I was contacted by the publicist about this one – knowing my proclivity for books related to time, I was especially pleased to see it in my inbox. There is a great construct here – I really like the idea of “guides” whose job it is to make sure humanity stays on track and develops and advances throughout the timeline. This concept raises a lot of interesting questions about God/a prime mover, alternate timelines, predestination, historical integrity, fate, and choice that I find intriguing. I was immensely curious to see where the author went with the concept, and whether those questions would be raised directly or addressed by inference and interpretation. I dug right in as soon as I received the book, eager to see what would develop.
It took me a while to get into, I must admit. There are two distinct narrative tracks – one is a jump-skip through the highlights of human history and scientific development (starting with Ice Age man, a character you don’t see often in contemporary fiction, to say the least) and the other is a more traditional story about an orphan girl raised in a Maltese orphanage in the current century. I had a hard time with these as back-and-forth concepts for quite a few chapters. I’d just about get into one or the other storyline, and that chapter would end and the other track would kick in. It felt a little like reading short stories, of which I’ve never been a fan… I put the book down and picked it back up a number of times, before Ariane’s story finally developed enough to keep my interest through the historical interludes, and before I started enjoying said interludes purely for the information they presented (since they didn’t seem to be developing into an interlaced story line, beyond the consistent presence of a guide in each). I was clicking along, when suddenly it ended. Literally in the middle of the action (such as it is).
I hate that.
Admittedly, the book says right on the cover that it is Book One, and a little research revealed quickly that it’s one of a trilogy. Knowing that helps a little… But not much. You see, while I love trilogies and series books, and love a good cliff-hanger, I HATE (emphasis most definitely intended) when a book simply ends in the middle of a thought or brand new (or existing) plot point. In my opinion, even series books should be able to be read individually with some sense of satisfaction and completion at the end of each segment. To end in the middle of things is not fair to the reader – it feels like blackmail, like the author is forcing me into another book just to finish the one I already committed to reading. I’ve been known to refuse to read the remainder of series that do this, on principle, even if I otherwise liked the first book. I don’t know how severely I’m going to react in this instance – in large measure it depends on how long it takes for the next installment to be available. That’s a big part of my complaint about books that end in the middle of their story – this isn’t the day of daily (or even weekly/monthly) serial publication in the newspaper; sometimes it takes a year or more for the next book… And sometimes, trilogies/sequels never get written (or published). To stop a book abruptly is unfair to readers, who may literally never know how the story ended. And I’m not talking about a “the lady or the tiger” you don’t know how it ends because you’re supposed to decide for yourself; I mean a literal ending without any sense of why or what the options for the ending even are – which I think is frustrating, if not outright infuriating.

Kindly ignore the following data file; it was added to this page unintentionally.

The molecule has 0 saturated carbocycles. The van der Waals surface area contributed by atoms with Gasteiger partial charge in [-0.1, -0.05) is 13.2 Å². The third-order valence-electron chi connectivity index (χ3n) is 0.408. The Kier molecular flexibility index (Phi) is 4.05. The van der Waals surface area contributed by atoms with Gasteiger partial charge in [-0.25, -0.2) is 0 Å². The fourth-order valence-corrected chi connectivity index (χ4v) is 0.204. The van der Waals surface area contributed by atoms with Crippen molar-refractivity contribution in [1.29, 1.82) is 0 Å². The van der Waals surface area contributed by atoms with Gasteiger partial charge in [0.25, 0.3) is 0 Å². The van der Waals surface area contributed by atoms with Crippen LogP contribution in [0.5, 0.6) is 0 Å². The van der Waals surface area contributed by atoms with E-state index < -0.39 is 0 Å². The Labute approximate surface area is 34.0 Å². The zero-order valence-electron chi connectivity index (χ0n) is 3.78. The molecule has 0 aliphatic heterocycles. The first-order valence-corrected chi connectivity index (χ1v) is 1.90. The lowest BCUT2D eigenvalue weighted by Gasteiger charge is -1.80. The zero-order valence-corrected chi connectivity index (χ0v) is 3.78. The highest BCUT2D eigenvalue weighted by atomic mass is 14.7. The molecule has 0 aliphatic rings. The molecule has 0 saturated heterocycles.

With all of that said, Ariane’s story itself is an engaging one. The tale of a little lost orphan making her way in the world was well written and the characters (which is to say, Ariane herself and Sister Ines), while perhaps not as richly developed or complex as I might like, were pleasant and I genuinely cared what happened to them. I’m curious to see where she fits into the tale of the guides – the book opens with her apparently relaying all that comes after to a third party, so clearly there is an important role for her in all of this. I just have absolutely ZERO idea what that role could be. Is she also a guide? Is she in love with Alexander? Is she somehow connected to the mysterious break-off sect headed by the thoroughly under-explained Zardoff? And then there are the larger, overarching, issues and questions I raised earlier, about predestination and the role of history and the source of the guides and their mysterious information about what is “supposed” to happen at various points in history.
There is absolutely no sense of closure in this book, not even an iota of insight into how all the pieces it presents fit together. It left me feeling confused and rather like I spent a great deal of time reading an introduction instead of a novel. If there’s a second book in very short order (i.e., before I start to lose the already fuzzy details), I will give it a try – because of my interest in the concept of the guides, mostly. But if it doesn’t start providing some explanations rather quickly, I will most likely not continue with it…
My review copy was provided by the author.